Presented in 2.35:1 anamorphic widescreen, the transfer is a high-quality image equal to the original release. Despite its dark palette atmosphere, the varying levels of darkness are strikingly bold and well defined. The Dolby 5.1 surround track will rock the system and your home with deep, reverberating bass tones, underscoring each and every tense moment and explosive battle scene. You can listen to or read the overplayed dialogue in English and French, but it won't make any more sense in another language.
I know you've been waiting for it -- cry foul the evil that is the dreaded double dip! Well, technically there is 13 more minutes of exposition -- enhancing the backstory of Lucian and Viktor -- but most of it is nothing more than extended fight sequences and establishing longshots. The "unrated" moniker is overplayed, as nothing here would have jeopardized the film's original R rating. What we do get is a deeper look into the making of the film, courtesy of a new commentary track by Wiseman, Beckinsale, and Speedman; several new production design featurettes; outtakes; a pre-packaged television special that looks into the mythology of vampires and lycanthropes; and the so-called "collector's items," a comic book and sketch booklet. The commentary is entertaining (often times more so than the film itself) and the features are a treat for young filmmakers in training. Other than that, the rest is pretty much carryover filler from the original release.
In many double dip cases, I would postulate on the marketing machine gone awry. In this case, I prefer to urge studios and filmmakers to spend their time, energy, and capital on stories their production teams would benefit from making and audiences would benefit from seeing. Granted, the masses love to be entertained, but it shouldn't be courtesy of an expensive, mindless opiate derivative. Underworld was not a good movie to begin with and Underworld: Unrated Extended Cut does nothing to justify or enhance its existence.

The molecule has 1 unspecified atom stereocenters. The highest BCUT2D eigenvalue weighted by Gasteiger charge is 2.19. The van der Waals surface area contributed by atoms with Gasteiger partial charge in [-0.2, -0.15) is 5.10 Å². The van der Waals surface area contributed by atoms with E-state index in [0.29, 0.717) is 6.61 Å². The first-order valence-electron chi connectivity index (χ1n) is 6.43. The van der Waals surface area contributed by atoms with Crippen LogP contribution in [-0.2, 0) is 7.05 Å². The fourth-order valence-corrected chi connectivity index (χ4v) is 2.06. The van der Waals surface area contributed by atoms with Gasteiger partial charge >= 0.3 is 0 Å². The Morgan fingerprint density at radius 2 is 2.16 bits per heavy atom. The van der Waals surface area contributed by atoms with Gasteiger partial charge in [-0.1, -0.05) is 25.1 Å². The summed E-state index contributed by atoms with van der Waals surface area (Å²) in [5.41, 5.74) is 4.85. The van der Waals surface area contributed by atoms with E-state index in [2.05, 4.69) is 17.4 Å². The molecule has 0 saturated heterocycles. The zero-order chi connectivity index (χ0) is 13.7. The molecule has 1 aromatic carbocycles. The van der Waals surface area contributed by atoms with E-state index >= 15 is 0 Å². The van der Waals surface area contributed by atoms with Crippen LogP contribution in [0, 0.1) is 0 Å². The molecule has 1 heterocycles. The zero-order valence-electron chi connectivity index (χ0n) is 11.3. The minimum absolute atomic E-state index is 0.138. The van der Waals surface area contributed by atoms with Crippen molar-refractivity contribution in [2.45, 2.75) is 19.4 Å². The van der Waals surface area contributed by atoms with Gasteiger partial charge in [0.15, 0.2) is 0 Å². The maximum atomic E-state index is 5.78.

The court orders all involved to take Underworld as a lesson learned. Identify those few creative elements that worked well and use them as the foundation to build a compelling tale of monster mystery and intrigue. There are countless stories to be told, but it takes more than pretty faces and fancy effects to make them work. Len Wiseman and company are put on probation and given another opportunity to use their talents for good instead of evil. Don't blow this reprieve on Underworld 2.
Review content copyright © 2004 Michael Stailey; Site layout and review format copyright © 1998 - 2016 HipClick Designs LLC
Scales of Justice
* 2.35:1 Anamorphic
* Dolby Digital 5.1 Surround (English)
* Dolby Digital 5.1 Surround (French)
Running Time: 134 Minutes
Release Year: 2003
MPAA Rating: Unrated
* Feature Commentary
* TV Special -- Fang v. Fiction
* Featurette: Visual Effects of Underworld
* Featurette: Designing Underworld
* Featurette: Look of Underworld
* Featurette: Making of Underworld
* Featurette: Creature Effects
* Featurette: Stunts
* Featurette: Sights + Sound
* Storyboard Comparison
* Music Video
* TV Spots
* Studio Trailers
* Official Site